<h1><font size="4" color="#6600CC">Carbon Nanotubes</font></h1>
Carbon nanotubes can have more than one shell: from double-walled (two shells) and triple-walled (three shells) to multi-walled (ten or more shells). Shells are coupled by weak van der Waals forces. The properties of multi-shell tubes are determined by the distribution of diameters, chiral indices and the number of walls .
None of the current synthesis methods for carbon nanotubes produces just one type of tube. The growth product is a mixture of semiconducting and metallic tubes with various diameters and structures. Nanotubes aggregate into bundles during growth. Bundles differ from single tubes, e.g. they do not emit light. Individual tubes can be obtained by breaking the bundles and dispersing the tubes in micelle-like suspension [2,3]. Currently, the key challenge for nanotube technology is to select or produce tubes with specific properties.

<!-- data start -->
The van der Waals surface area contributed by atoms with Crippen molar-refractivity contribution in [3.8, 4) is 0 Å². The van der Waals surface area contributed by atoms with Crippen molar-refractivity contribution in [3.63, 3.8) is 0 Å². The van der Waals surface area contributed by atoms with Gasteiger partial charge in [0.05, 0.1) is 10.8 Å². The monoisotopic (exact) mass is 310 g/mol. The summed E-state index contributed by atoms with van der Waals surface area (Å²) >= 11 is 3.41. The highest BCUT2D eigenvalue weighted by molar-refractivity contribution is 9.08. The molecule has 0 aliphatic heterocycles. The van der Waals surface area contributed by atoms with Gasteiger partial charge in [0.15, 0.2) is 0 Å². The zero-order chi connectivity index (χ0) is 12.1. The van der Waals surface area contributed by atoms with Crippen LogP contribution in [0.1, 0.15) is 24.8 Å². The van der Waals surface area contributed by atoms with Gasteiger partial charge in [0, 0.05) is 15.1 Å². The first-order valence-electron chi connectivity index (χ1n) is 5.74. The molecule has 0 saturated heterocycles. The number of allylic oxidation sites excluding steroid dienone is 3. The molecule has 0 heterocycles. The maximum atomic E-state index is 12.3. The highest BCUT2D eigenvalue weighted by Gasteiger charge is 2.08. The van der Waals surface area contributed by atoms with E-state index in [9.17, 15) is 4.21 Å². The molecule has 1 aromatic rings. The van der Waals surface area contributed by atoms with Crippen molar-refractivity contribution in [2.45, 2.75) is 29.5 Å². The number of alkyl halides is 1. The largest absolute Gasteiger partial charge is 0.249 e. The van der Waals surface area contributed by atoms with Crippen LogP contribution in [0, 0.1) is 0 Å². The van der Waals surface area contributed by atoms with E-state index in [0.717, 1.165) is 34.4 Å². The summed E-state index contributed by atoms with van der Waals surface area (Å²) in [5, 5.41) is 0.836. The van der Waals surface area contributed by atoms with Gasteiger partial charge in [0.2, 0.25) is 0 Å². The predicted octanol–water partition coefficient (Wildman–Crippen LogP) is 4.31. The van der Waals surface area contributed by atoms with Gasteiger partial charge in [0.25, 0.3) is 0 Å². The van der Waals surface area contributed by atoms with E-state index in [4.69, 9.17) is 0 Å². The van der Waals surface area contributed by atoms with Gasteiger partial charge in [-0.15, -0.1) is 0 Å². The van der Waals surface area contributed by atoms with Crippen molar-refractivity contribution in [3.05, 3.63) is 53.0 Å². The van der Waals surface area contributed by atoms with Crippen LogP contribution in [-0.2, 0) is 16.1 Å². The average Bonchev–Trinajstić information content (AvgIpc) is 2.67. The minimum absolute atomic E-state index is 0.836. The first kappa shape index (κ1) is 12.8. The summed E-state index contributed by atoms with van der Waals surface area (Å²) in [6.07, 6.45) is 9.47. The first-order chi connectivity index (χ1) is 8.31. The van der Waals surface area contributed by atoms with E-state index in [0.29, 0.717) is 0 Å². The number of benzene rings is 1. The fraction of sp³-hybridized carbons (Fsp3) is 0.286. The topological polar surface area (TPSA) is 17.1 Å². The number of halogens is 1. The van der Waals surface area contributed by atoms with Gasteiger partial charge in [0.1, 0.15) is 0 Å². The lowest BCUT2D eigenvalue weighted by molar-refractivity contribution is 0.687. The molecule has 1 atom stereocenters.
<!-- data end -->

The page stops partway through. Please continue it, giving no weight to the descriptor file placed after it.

1. S. Reich, C. Thomsen and J. Maultzsch (2004): Carbon Nanotubes: Basic concepts and Physical Properties. Wiley-VCH, 215 pp.
M. J. O Connell et al. (2002): Band gap fluorescence from individual single-walled carbon nanotubes. Science 278, 593-596
S. M. Bachilo et al. (2003): Structure-assigned optical spectra of single-walled carbon nanotubes. Science 298, 2361-2366